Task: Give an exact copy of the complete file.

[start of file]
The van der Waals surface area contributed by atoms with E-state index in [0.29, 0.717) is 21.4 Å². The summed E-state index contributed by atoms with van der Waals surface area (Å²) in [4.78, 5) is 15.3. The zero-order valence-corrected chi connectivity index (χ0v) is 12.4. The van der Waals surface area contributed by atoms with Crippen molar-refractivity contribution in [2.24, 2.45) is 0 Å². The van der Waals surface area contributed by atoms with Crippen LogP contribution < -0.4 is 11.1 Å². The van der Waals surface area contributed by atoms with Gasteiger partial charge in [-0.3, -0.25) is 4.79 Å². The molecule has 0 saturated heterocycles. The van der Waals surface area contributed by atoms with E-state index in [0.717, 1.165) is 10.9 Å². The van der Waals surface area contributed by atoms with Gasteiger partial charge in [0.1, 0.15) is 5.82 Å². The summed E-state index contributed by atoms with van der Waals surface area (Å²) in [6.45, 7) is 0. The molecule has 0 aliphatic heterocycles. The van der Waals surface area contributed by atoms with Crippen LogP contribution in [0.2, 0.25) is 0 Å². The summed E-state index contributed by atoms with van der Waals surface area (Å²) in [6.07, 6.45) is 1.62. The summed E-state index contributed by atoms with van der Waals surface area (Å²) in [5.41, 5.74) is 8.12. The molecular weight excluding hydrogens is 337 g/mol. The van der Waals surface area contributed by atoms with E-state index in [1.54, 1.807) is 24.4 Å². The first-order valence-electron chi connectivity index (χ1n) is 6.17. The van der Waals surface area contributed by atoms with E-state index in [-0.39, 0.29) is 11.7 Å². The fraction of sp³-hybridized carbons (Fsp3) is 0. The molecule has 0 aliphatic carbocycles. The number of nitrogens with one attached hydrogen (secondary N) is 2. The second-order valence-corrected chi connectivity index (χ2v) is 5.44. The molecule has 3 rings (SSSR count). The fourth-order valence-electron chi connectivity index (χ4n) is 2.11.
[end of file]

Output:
The van der Waals surface area contributed by atoms with E-state index in [0.29, 0.717) is 21.4 Å². The summed E-state index contributed by atoms with van der Waals surface area (Å²) in [4.78, 5) is 15.3. The zero-order valence-corrected chi connectivity index (χ0v) is 12.4. The van der Waals surface area contributed by atoms with Crippen molar-refractivity contribution in [2.24, 2.45) is 0 Å². The van der Waals surface area contributed by atoms with Crippen LogP contribution < -0.4 is 11.1 Å². The van der Waals surface area contributed by atoms with Gasteiger partial charge in [-0.3, -0.25) is 4.79 Å². The molecule has 0 saturated heterocycles. The van der Waals surface area contributed by atoms with E-state index in [0.717, 1.165) is 10.9 Å². The van der Waals surface area contributed by atoms with Gasteiger partial charge in [0.1, 0.15) is 5.82 Å². The summed E-state index contributed by atoms with van der Waals surface area (Å²) in [6.45, 7) is 0. The molecule has 0 aliphatic heterocycles. The van der Waals surface area contributed by atoms with Crippen LogP contribution in [0.2, 0.25) is 0 Å². The summed E-state index contributed by atoms with van der Waals surface area (Å²) in [6.07, 6.45) is 1.62. The summed E-state index contributed by atoms with van der Waals surface area (Å²) in [5.41, 5.74) is 8.12. The molecular weight excluding hydrogens is 337 g/mol. The van der Waals surface area contributed by atoms with E-state index in [1.54, 1.807) is 24.4 Å². The first-order valence-electron chi connectivity index (χ1n) is 6.17. The van der Waals surface area contributed by atoms with E-state index in [-0.39, 0.29) is 11.7 Å². The fraction of sp³-hybridized carbons (Fsp3) is 0. The molecule has 0 aliphatic carbocycles. The number of nitrogens with one attached hydrogen (secondary N) is 2. The second-order valence-corrected chi connectivity index (χ2v) is 5.44. The molecule has 3 rings (SSSR count). The fourth-order valence-electron chi connectivity index (χ4n) is 2.11.